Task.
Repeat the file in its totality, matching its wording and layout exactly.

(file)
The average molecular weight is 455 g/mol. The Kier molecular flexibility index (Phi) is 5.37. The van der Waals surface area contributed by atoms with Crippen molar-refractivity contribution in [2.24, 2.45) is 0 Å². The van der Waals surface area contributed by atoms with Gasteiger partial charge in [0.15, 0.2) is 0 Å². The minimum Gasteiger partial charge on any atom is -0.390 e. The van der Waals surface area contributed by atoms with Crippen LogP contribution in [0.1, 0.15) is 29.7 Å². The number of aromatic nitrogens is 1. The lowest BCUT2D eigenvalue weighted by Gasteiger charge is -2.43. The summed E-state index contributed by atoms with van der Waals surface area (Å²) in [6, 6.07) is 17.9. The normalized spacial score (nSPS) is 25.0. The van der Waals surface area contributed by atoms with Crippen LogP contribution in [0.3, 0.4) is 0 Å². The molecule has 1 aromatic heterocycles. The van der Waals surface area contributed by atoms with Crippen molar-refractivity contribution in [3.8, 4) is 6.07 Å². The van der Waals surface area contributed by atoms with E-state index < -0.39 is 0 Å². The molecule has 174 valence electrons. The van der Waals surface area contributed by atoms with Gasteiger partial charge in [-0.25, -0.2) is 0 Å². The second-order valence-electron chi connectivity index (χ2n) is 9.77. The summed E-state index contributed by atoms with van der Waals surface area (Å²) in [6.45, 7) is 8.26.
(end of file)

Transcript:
The average molecular weight is 455 g/mol. The Kier molecular flexibility index (Phi) is 5.37. The van der Waals surface area contributed by atoms with Crippen molar-refractivity contribution in [2.24, 2.45) is 0 Å². The van der Waals surface area contributed by atoms with Gasteiger partial charge in [0.15, 0.2) is 0 Å². The minimum Gasteiger partial charge on any atom is -0.390 e. The van der Waals surface area contributed by atoms with Crippen LogP contribution in [0.1, 0.15) is 29.7 Å². The number of aromatic nitrogens is 1. The lowest BCUT2D eigenvalue weighted by Gasteiger charge is -2.43. The summed E-state index contributed by atoms with van der Waals surface area (Å²) in [6, 6.07) is 17.9. The normalized spacial score (nSPS) is 25.0. The van der Waals surface area contributed by atoms with Crippen LogP contribution in [0.3, 0.4) is 0 Å². The molecule has 1 aromatic heterocycles. The van der Waals surface area contributed by atoms with Crippen molar-refractivity contribution in [3.8, 4) is 6.07 Å². The van der Waals surface area contributed by atoms with E-state index < -0.39 is 0 Å². The molecule has 174 valence electrons. The van der Waals surface area contributed by atoms with Gasteiger partial charge in [-0.25, -0.2) is 0 Å². The second-order valence-electron chi connectivity index (χ2n) is 9.77. The summed E-state index contributed by atoms with van der Waals surface area (Å²) in [6.45, 7) is 8.26.